Continuous hydrogen production by sequential catalytic cracking of acetic acid: Part II. Mechanistic features and characterisation of catalysts under redox cycling
In this study, the mechanism of sequential cracking of acetic acid (AA) over Ni-based catalysts was investigated. During AA cracking, both thermal and catalytic reactions take place. Acetic acid is thermally decomposed into CH4, CO, CO2 and H2, which further react on Ni through WGS and steam reforming reactions, whereas some coke accumulates on the catalyst. The statistical distribution of labelled C*O2 species suggests fast isotopic exchange between CO2 and surface carbonates. During the regeneration, the coke deposited during cracking is fully burnt, and carbonates are thermally decomposed. 18O2 isotopic labelling experiments coupled with physico-chemical characterisations of catalysts, after cracking and regeneration steps, reveal that the nickel is reduced by cracking products at the beginning of each cracking step, and oxidized during the regeneration. This redox cycling progressively extracts metallic Ni, initially present as Ni2+ species incorporated in spinel-type structures.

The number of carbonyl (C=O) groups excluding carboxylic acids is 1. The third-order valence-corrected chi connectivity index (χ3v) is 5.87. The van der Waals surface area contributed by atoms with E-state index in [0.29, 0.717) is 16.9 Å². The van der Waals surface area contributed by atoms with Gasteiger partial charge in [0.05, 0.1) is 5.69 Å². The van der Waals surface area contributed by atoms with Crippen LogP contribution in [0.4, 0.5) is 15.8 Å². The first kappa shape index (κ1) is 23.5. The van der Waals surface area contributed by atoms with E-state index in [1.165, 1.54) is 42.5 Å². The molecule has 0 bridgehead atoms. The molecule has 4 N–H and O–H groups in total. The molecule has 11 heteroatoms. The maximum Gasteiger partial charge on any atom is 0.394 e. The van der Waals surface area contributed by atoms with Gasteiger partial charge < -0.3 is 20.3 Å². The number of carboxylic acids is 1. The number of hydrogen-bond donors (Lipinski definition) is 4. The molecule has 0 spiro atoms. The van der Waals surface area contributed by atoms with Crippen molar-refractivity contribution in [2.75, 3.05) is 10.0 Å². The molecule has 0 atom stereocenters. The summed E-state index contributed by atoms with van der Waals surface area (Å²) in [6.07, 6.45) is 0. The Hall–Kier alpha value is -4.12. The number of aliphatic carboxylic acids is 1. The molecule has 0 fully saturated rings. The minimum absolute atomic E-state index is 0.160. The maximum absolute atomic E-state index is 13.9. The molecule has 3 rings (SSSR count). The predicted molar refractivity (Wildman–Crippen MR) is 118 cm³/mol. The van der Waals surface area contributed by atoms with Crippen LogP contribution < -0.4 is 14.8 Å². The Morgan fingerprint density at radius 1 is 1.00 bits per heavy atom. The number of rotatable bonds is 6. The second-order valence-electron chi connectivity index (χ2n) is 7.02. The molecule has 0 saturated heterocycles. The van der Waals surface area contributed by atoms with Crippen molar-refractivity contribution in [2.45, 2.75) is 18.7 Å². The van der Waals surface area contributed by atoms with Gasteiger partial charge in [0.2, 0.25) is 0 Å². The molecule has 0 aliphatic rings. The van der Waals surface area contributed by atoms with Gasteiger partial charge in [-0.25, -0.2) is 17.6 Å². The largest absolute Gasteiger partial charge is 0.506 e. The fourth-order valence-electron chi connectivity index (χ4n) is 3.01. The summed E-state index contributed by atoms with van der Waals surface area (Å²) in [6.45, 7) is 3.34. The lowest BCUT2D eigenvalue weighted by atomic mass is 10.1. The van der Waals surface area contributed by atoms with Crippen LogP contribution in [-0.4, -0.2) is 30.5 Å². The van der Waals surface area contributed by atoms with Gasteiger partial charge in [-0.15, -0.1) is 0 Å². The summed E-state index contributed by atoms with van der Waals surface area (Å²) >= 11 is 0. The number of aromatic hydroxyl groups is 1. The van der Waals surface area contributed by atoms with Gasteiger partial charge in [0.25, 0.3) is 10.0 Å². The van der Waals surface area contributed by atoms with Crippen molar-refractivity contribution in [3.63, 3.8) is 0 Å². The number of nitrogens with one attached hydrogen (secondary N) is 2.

Graphical abstractThe mechanism of sequential cracking of acetic acid (AA) over Ni-based catalysts was investigated using 18O2 isotopic labelling experiments. Both thermal and catalytic reactions take place during AA cracking. During the regeneration, the Ni is fully oxidized. Physico-chemical characterisations of catalysts after AA cracking and after regeneration under oxygen revealed important structural changes induced by the redox cycling. Figure optionsDownload full-size imageDownload as PowerPoint slide
Journal: Applied Catalysis A: General - Volume 337, Issue 2, 25 March 2008, Pages 111–120